Due to hundreds of years of being under the colonialism of one superpower after another, it seems this affected us like a virulent virus that attacked our psyche, our nervous system and our DNA which in turn effected our slavish and slovenly ways in our almost feudalistic  respect in dealing with the people in charge of our Government or to those who have more money than us, or more educated or whiter, taller, etc, etc, the list can go on.

There are so many instances when I feel really uncomfortable with how some Filipinos think.

I was watching Kris Aquino’s KrisTv the other day where  she was showing the glorious scenery of Boracay.  She mentioned about a naturally white skinned people getting a suntan and would still look good.   The camera then panned out the scenery showing naturally brown skinned people with their scarves and umbrellas hopelessly trying to protect themselves from the  sun and its skin darkening effect. This kind of comment is very disheartening to a brown Filipino who is forever bombarded with celebrities endorsing white is beautiful and is already confused with the amount of headache-inducing choices of skin whitening  available in various tentacles of SM in the Philippines.  To be fair, Kris is not the only one who thinks that way.  Sales clerks in the Philippines said that any colour would suit my white husband when we were getting a red shirt for him for New Year’s supertitious celebration!  They did not say that about me with my brown skin! Ha!!!  double Ha, Ha!

I also find it disconcerting that we humbly call everyone Sir this, Sir that, thereby knighting everyone we see who we think will do us a favour or grace us with their attention.  We even call corrupt policemen bossing!  Vic Sotto, who sexually assaulted an under-age girl, the late Pepsi Paloma, is Bossing to millions.  His popularity has gone on to stratospheric level that he is often deitified whilst his criminality is swept forgotten under the carpet.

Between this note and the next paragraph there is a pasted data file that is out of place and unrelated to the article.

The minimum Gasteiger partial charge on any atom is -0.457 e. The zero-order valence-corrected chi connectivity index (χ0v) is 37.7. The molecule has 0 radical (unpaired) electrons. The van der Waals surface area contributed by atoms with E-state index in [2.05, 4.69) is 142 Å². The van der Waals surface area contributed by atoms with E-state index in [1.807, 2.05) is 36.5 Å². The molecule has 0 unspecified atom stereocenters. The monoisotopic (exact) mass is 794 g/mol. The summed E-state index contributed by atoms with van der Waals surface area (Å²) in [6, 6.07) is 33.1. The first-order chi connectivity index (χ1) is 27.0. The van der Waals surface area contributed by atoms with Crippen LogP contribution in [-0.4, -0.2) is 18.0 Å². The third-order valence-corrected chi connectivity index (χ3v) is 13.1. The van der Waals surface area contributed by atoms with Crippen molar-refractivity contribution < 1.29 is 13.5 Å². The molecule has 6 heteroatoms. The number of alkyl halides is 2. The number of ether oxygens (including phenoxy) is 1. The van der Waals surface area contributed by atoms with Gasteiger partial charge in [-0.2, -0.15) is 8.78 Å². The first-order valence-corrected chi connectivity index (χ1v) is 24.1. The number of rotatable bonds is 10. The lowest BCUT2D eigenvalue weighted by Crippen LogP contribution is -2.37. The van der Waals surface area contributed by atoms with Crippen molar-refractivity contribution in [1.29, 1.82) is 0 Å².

Some of us Filipinos glory in being downtrodden, some of us seem to welcome it and being proud of it.  We wear it like a badge.  We are to dependent on others.


phil politics


We elect abusive and corrupt leaders, we hold them to their promise of looking after our own self-interest, we readily sell our votes and being proud of it, we see this as having made a good deal for an election which the result has already been written in the star;  making money out of it, even if only for a few pesos, is our own two fingers to the system. 🙂  We fail to realise that corruption begets corruption and we the voters will ultimately have to pay in consequences.  We then moan in a never-ending story how our politicians are corrupt, completely negating the fact that we put them there.  We fatted these little pigs.  We continually pour in high grade feeds into their trough and they are loving it and we spoil them, giving them everything including the clothes off our back and our independence.




Independence and progress

Philippine Daily Inquirer
12:04 am | Thursday, June 12th, 2014
The “Rise of the East” came after decolonization following the end of World War II. Formerly, almost all the countries of Asia, except Japan, were colonies or semicolonies of Western nations. In the history of the world, the colonies counted for nothing because their political and economic systems were determined by their colonial masters.

The natural resources of the colonies—gold, minerals, lands and seas—were possessed and controlled by the colonial masters. So were the labor of the colonial subjects and the fruits of their labor. All colonies, like individuals who are slaves, are poor, while their lords are rich.